Krishna Chauhan - High School Specials, Medicine in Mongolia
've always wanted to go into medicine but applicants to medical schools seem to have the same experience and I wanted something that gave me the edge over the competition. I did the usual voluntary work but I couldn't shadow doctors in hospitals in the UK nor see surgery as you had to be 18. The High School Specials medicine project in Mongolia, however, seemed to link two things into one trip, to experience medicine firsthand and gain knowledge of a culture that can only been seen on TV.
At first I was apprehensive about going all the way to Mongolia and whether or not I could handle it going so far alone which is why I chose to do the High School Specials. It was enough time to gain experience along with an insight into the Mongol culture. I must say it was the best time of my life. I met so many different volunteers from all around the world and different ages, not forgetting a crash course into medicine!
The first day at the hospital I remember seeing surgery literally a few feet in front of me! That was so good to see and I never would have at this age in the UK! Also I learnt a lot about how western medicine differs from the east as Mongolia is deprived, it did show in the equipment and rooms at the hospital. Nevertheless the supervising doctors gave us an insight into the life of a medic by allowing us to see a live birth where I got to hold a newborn baby!
In-between the daily visits to the hospitals we also had a trips and one was to the countryside outside the city where we stayed overnight in a Ger. With all the volunteers huddled up in a Ger, riding the wild horses and eating traditional Mongol foods it was a time for us to get to know each other and experience a night as a nomad. Even though it was a cold leaky Ger and having an hours worth of sleep it seemed to be worth it waking up to a peaceful atmosphere in the mountains.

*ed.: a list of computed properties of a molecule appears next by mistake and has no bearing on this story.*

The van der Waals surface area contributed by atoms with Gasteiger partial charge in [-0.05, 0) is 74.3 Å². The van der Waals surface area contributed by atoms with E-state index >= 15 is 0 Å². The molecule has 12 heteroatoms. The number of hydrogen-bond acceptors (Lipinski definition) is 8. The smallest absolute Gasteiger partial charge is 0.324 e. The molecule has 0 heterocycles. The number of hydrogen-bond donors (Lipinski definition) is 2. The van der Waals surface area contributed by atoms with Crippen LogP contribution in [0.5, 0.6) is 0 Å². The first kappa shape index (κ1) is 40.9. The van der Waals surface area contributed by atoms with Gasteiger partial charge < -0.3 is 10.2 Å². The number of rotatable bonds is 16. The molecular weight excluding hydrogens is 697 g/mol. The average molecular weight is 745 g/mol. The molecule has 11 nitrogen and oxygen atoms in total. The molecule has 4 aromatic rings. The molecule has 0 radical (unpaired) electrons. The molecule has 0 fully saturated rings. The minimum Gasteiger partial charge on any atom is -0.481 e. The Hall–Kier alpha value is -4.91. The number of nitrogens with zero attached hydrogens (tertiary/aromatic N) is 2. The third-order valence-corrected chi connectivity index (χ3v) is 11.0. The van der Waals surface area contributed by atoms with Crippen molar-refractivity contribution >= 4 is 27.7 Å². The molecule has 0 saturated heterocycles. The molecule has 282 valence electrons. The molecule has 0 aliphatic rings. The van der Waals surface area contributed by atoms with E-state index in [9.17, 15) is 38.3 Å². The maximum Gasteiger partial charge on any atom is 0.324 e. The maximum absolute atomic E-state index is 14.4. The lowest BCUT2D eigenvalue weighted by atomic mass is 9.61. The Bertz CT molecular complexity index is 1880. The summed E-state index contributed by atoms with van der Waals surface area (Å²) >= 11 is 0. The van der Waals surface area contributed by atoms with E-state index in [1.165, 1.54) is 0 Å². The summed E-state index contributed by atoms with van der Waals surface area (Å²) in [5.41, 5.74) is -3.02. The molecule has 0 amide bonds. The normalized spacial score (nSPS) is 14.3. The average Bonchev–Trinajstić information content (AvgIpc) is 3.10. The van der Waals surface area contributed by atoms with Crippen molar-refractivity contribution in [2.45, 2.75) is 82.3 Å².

From mountain climbing, to camel riding to seeing a woman give birth, my trip to Mongolia changed my outlook in life and only in a short period of 2 weeks!
I learnt how to communicate with my Mongolian family via hand gestures and yes at times I had to make the stupidest noises for them to at least guess what I'm near to saying. I took my family to a club with some volunteers which was err...interesting to see. Especially my Mongolian mother dancing to hip-hop!
Also be prepared for the food offerings, the first morning I woke up to a dead ferret like creature to have for breakfast and that was a shock to a jetlagged vegetarian like me!
This experience was short and sweet and I had good support from the Projects Abroad staff there so I didn't feel as though I was in the middle of nowhere. Going alone? Don't be anxious, I would recommend it as you get the chance to meet people from a broad-spectrum who are all in the same position as you. I can now say I've been to Outer Mongolia!